;c:\Users\<Your Username>\Appdata\Local\Programs\Python\Python35-32;c:\Users\<Your Username>\Appdata\Local\Programs\Python\Python35-32\Scripts

If you installed the 32bit version of Python 3.5

  1. Hit "OK" to close out the system properties window.

Test your change:

Open up a new command prompt by searching for cmd.exe This needs to be a new command prompt because the changes you just made didn't take affect in prompts that were already open.

Type python into the command prompt to start Python

Notice that you now get a Python interpreter, indicated by the change to a >>> prompt.

Exit the Python prompt by typing

exit()

and hitting enter. Now you're back at the Windows command prompt C:\.

Mac OS X

We are assuming you are using Mac OS X 10.6 or later, if you have an older version please come early and consult a tutor.

Mac OS X comes with Python 2.7 pre-installed, but we will be working with Python 3.5. Generally you can have both installed and you can access Python 3 with python3 instead of python on the command line.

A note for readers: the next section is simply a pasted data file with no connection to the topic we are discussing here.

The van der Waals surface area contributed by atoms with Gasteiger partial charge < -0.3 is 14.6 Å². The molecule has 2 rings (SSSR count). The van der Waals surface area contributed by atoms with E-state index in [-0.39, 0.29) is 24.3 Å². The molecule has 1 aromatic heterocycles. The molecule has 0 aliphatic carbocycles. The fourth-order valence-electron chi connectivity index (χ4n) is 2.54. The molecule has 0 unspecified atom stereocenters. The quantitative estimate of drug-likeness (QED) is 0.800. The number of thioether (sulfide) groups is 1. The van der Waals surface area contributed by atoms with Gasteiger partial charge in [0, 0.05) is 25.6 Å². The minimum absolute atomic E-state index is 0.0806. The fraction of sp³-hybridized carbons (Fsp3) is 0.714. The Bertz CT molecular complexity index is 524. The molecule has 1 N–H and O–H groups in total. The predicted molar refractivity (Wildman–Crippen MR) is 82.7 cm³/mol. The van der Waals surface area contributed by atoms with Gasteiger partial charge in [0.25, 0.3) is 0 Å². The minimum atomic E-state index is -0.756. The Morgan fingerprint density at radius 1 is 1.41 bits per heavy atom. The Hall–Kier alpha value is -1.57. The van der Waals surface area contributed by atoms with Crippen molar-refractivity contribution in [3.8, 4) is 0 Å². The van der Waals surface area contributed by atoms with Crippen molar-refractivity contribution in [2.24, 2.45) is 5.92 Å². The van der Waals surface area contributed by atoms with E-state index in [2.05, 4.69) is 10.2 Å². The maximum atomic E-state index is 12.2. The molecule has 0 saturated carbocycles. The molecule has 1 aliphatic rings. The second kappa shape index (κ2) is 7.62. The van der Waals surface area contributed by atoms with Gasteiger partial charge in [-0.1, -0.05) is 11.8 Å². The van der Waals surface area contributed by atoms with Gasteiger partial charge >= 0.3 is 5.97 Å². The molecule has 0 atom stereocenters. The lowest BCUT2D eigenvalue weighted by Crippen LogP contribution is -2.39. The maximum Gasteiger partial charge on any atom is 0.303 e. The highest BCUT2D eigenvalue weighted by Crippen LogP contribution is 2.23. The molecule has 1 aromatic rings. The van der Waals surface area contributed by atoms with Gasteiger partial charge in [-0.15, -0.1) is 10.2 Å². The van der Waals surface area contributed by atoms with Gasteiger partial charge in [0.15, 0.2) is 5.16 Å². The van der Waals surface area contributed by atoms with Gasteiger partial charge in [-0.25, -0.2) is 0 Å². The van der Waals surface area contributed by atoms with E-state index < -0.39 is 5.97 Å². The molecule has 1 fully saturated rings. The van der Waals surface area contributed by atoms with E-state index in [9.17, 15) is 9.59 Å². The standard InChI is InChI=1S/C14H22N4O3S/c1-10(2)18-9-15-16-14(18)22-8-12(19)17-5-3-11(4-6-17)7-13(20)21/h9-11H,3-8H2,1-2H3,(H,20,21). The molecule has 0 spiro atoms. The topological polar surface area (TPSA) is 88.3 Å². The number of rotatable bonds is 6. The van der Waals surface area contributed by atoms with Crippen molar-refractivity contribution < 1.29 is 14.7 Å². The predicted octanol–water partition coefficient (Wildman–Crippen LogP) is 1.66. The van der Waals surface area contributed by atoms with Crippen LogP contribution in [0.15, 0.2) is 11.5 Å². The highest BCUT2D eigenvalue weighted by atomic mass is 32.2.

If everything worked correctly you should be able to run Python from the command line. To check this, open your command line by searching for Terminal in spotlight and running it. You will be presented with a mostly black window with a prompt which should look something like Computername:~ username$. Here type python and press the enter key. You should see out put like:

Python 3.5.0 (...)
Type "help", "copyright", "credits" or "license" for more information.
>>>

Exit the Python prompt by typing

exit()

If you see Python 2.7.x instead of 3.5.0 this means you previously installed Python 2.7 which is fine. Try typing in python3 instead of just python to see if that work better.